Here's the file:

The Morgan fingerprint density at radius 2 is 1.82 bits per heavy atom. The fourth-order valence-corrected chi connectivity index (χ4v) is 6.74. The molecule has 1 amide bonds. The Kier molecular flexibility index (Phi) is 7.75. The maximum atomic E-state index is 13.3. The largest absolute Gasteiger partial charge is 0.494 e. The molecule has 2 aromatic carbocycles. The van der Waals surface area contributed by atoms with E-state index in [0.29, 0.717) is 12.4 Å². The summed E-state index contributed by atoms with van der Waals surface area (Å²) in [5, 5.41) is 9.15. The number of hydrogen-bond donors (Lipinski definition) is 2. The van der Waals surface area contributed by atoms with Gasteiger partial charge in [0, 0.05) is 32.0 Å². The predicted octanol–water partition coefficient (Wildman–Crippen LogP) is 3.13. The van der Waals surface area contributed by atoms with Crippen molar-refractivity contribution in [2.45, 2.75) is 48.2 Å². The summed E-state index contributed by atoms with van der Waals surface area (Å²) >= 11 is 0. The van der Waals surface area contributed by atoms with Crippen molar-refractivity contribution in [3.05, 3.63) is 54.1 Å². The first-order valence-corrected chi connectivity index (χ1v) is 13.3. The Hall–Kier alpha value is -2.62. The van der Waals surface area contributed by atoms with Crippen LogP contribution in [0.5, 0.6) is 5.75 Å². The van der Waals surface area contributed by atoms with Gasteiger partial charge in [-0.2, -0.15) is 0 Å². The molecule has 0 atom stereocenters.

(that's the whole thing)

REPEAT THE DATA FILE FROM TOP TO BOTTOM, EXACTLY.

The Morgan fingerprint density at radius 2 is 1.82 bits per heavy atom. The fourth-order valence-corrected chi connectivity index (χ4v) is 6.74. The molecule has 1 amide bonds. The Kier molecular flexibility index (Phi) is 7.75. The maximum atomic E-state index is 13.3. The largest absolute Gasteiger partial charge is 0.494 e. The molecule has 2 aromatic carbocycles. The van der Waals surface area contributed by atoms with E-state index in [0.29, 0.717) is 12.4 Å². The summed E-state index contributed by atoms with van der Waals surface area (Å²) in [5, 5.41) is 9.15. The number of hydrogen-bond donors (Lipinski definition) is 2. The van der Waals surface area contributed by atoms with Gasteiger partial charge in [0, 0.05) is 32.0 Å². The predicted octanol–water partition coefficient (Wildman–Crippen LogP) is 3.13. The van der Waals surface area contributed by atoms with Crippen molar-refractivity contribution in [2.45, 2.75) is 48.2 Å². The summed E-state index contributed by atoms with van der Waals surface area (Å²) >= 11 is 0. The van der Waals surface area contributed by atoms with Crippen molar-refractivity contribution in [3.05, 3.63) is 54.1 Å². The first-order valence-corrected chi connectivity index (χ1v) is 13.3. The Hall–Kier alpha value is -2.62. The van der Waals surface area contributed by atoms with Crippen LogP contribution in [0.5, 0.6) is 5.75 Å². The van der Waals surface area contributed by atoms with Gasteiger partial charge in [-0.2, -0.15) is 0 Å². The molecule has 0 atom stereocenters.